Friday, 28 February 2014

Death and its representations

Only twice have I been in the same room as death. The first time was when my grandfather died, peacefully in a hospital bed. The second time was when a drug addict died of an overdose at a cinema where I was working. There was nothing peaceful about that, or the failed effort to bring him back to life.

On film on the other hand death is a constant presence, and many have perhaps only experienced death through seeing it in moving images (in the news or in fiction). It is a peculiar thing. Does it teach us anything? Does it make us more prepared for when we too will encounter it? For children, experiencing death on film might be very traumatic and perhaps therapeutic. I worked as a projectionist when The Lion King came out and I used to go into the screening room at the moment when Simba's dad is killed. I did it because it was so moving listening to the children. There were two kinds, those who had seen it before and started whispering about how the dad would die soon, and those who had not seen it before and were very concerned. The tension in the room was palpable, 100 kids shifting in their seats, holding their breaths.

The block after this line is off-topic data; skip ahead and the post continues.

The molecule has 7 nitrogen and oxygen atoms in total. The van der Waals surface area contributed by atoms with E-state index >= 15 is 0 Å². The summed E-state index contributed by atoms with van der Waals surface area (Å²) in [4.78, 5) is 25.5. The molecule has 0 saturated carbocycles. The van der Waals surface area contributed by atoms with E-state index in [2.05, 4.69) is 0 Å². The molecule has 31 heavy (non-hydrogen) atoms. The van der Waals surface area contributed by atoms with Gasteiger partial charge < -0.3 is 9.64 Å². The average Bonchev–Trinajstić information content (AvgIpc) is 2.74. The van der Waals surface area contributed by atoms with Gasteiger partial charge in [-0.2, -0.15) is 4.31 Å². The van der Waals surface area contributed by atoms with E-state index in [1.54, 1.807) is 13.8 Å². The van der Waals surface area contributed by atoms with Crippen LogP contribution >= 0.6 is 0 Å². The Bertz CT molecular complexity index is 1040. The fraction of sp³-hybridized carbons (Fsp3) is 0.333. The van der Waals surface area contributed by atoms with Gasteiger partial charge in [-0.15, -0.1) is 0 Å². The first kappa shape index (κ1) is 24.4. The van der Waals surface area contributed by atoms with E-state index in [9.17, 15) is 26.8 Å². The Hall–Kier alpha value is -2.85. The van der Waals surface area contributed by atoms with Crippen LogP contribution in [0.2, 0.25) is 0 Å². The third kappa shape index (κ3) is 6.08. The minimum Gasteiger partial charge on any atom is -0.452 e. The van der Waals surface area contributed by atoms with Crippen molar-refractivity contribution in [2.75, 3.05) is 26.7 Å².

"We live - as we dream - alone." wrote Joseph Conrad, and we die alone too he might have added. We might reach out for a hand to hold in our last moment, as in the very end of Heat, but that is not the same. Or we might be embalmed in a light from above, as in so many death scenes in the films of Ingmar Bergman. A peaceful and benevolent light, but one which also emphasis the loneliness of the deceased, the only body in the light. But Carol in Wyler's Mrs. Miniver had neither a hand nor a light to sooth her, instead she died by herself on a cold wooden floor.

Death was of course of special significance for Bergman, who made several films about it, and even had Death appear in person. The first of his films with an embodied figure of Death was Summer Interlude (1951) and it was not the last. Death is usually seen as something tragic, but it does not have to be. In several of Bergman's films death is a relief, a victory even. When the pain is too strong, when life brings nothing but misery, dying is not necessarily a bad option. The saying "Every day above ground is a good day." (which I have seen motivational speakers sometimes use) seems to me to be putting the bar terribly low. And only because somebody has died does not mean that they are necessarily gone. Ugetsu Monogatari suggests different ways in which the dead might remain. As ghosts, or hallucinations, or voices.